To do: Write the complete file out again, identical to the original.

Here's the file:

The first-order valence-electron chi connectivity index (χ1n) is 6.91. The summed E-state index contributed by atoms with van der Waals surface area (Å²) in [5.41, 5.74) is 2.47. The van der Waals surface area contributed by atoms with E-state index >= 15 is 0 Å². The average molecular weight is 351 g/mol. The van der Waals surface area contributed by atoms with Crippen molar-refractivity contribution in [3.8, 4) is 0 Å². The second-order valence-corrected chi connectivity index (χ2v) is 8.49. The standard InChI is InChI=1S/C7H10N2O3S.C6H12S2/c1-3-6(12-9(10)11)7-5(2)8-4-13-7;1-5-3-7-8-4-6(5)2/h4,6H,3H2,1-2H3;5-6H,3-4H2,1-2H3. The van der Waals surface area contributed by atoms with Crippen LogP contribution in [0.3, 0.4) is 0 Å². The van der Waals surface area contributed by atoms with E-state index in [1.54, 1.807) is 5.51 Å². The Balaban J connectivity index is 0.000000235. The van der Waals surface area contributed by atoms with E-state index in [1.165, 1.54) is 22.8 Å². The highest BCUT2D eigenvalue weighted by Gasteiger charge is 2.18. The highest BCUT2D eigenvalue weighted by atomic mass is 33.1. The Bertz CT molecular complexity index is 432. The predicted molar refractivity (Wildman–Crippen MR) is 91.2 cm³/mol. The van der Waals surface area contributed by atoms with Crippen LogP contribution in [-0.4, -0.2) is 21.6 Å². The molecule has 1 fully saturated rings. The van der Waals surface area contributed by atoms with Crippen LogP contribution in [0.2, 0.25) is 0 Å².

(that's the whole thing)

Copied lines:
The first-order valence-electron chi connectivity index (χ1n) is 6.91. The summed E-state index contributed by atoms with van der Waals surface area (Å²) in [5.41, 5.74) is 2.47. The van der Waals surface area contributed by atoms with E-state index >= 15 is 0 Å². The average molecular weight is 351 g/mol. The van der Waals surface area contributed by atoms with Crippen molar-refractivity contribution in [3.8, 4) is 0 Å². The second-order valence-corrected chi connectivity index (χ2v) is 8.49. The standard InChI is InChI=1S/C7H10N2O3S.C6H12S2/c1-3-6(12-9(10)11)7-5(2)8-4-13-7;1-5-3-7-8-4-6(5)2/h4,6H,3H2,1-2H3;5-6H,3-4H2,1-2H3. The van der Waals surface area contributed by atoms with Crippen LogP contribution in [0.3, 0.4) is 0 Å². The van der Waals surface area contributed by atoms with E-state index in [1.54, 1.807) is 5.51 Å². The Balaban J connectivity index is 0.000000235. The van der Waals surface area contributed by atoms with E-state index in [1.165, 1.54) is 22.8 Å². The highest BCUT2D eigenvalue weighted by Gasteiger charge is 2.18. The highest BCUT2D eigenvalue weighted by atomic mass is 33.1. The Bertz CT molecular complexity index is 432. The predicted molar refractivity (Wildman–Crippen MR) is 91.2 cm³/mol. The van der Waals surface area contributed by atoms with Crippen LogP contribution in [-0.4, -0.2) is 21.6 Å². The molecule has 1 fully saturated rings. The van der Waals surface area contributed by atoms with Crippen LogP contribution in [0.2, 0.25) is 0 Å².